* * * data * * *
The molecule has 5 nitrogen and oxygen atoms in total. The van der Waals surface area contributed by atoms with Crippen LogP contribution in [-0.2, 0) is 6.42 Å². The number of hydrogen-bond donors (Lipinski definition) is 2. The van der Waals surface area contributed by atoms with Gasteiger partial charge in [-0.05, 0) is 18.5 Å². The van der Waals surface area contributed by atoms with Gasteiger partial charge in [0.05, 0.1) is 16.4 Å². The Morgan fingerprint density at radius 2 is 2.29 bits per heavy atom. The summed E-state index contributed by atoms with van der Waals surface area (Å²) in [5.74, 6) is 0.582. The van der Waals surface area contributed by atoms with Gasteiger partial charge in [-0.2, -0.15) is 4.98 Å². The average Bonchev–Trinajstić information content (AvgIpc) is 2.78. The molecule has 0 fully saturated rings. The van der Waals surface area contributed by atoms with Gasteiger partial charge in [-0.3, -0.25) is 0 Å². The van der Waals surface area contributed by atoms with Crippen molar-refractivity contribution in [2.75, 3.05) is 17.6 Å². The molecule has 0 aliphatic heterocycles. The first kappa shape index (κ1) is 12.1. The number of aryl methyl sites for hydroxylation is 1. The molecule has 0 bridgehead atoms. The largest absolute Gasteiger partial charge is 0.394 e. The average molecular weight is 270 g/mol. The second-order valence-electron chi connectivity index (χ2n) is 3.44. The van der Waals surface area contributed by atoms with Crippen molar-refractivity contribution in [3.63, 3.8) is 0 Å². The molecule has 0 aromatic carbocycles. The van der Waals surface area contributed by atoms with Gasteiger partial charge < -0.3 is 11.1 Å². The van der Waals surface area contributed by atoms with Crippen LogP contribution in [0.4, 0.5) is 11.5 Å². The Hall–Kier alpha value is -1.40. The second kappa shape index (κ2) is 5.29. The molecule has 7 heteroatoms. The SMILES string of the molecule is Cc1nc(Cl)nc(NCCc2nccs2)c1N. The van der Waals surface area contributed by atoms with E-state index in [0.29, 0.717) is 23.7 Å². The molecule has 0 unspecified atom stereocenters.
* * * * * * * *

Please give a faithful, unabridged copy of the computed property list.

The molecule has 5 nitrogen and oxygen atoms in total. The van der Waals surface area contributed by atoms with Crippen LogP contribution in [-0.2, 0) is 6.42 Å². The number of hydrogen-bond donors (Lipinski definition) is 2. The van der Waals surface area contributed by atoms with Gasteiger partial charge in [-0.05, 0) is 18.5 Å². The van der Waals surface area contributed by atoms with Gasteiger partial charge in [0.05, 0.1) is 16.4 Å². The Morgan fingerprint density at radius 2 is 2.29 bits per heavy atom. The summed E-state index contributed by atoms with van der Waals surface area (Å²) in [5.74, 6) is 0.582. The van der Waals surface area contributed by atoms with Gasteiger partial charge in [-0.2, -0.15) is 4.98 Å². The average Bonchev–Trinajstić information content (AvgIpc) is 2.78. The molecule has 0 fully saturated rings. The van der Waals surface area contributed by atoms with Gasteiger partial charge in [-0.3, -0.25) is 0 Å². The van der Waals surface area contributed by atoms with Crippen molar-refractivity contribution in [2.75, 3.05) is 17.6 Å². The molecule has 0 aliphatic heterocycles. The first kappa shape index (κ1) is 12.1. The number of aryl methyl sites for hydroxylation is 1. The molecule has 0 bridgehead atoms. The largest absolute Gasteiger partial charge is 0.394 e. The average molecular weight is 270 g/mol. The second-order valence-electron chi connectivity index (χ2n) is 3.44. The van der Waals surface area contributed by atoms with Crippen molar-refractivity contribution in [3.63, 3.8) is 0 Å². The molecule has 0 aromatic carbocycles. The van der Waals surface area contributed by atoms with Gasteiger partial charge < -0.3 is 11.1 Å². The van der Waals surface area contributed by atoms with Crippen LogP contribution in [0.4, 0.5) is 11.5 Å². The Hall–Kier alpha value is -1.40. The second kappa shape index (κ2) is 5.29. The molecule has 7 heteroatoms. The SMILES string of the molecule is Cc1nc(Cl)nc(NCCc2nccs2)c1N. The van der Waals surface area contributed by atoms with E-state index in [0.29, 0.717) is 23.7 Å². The molecule has 0 unspecified atom stereocenters.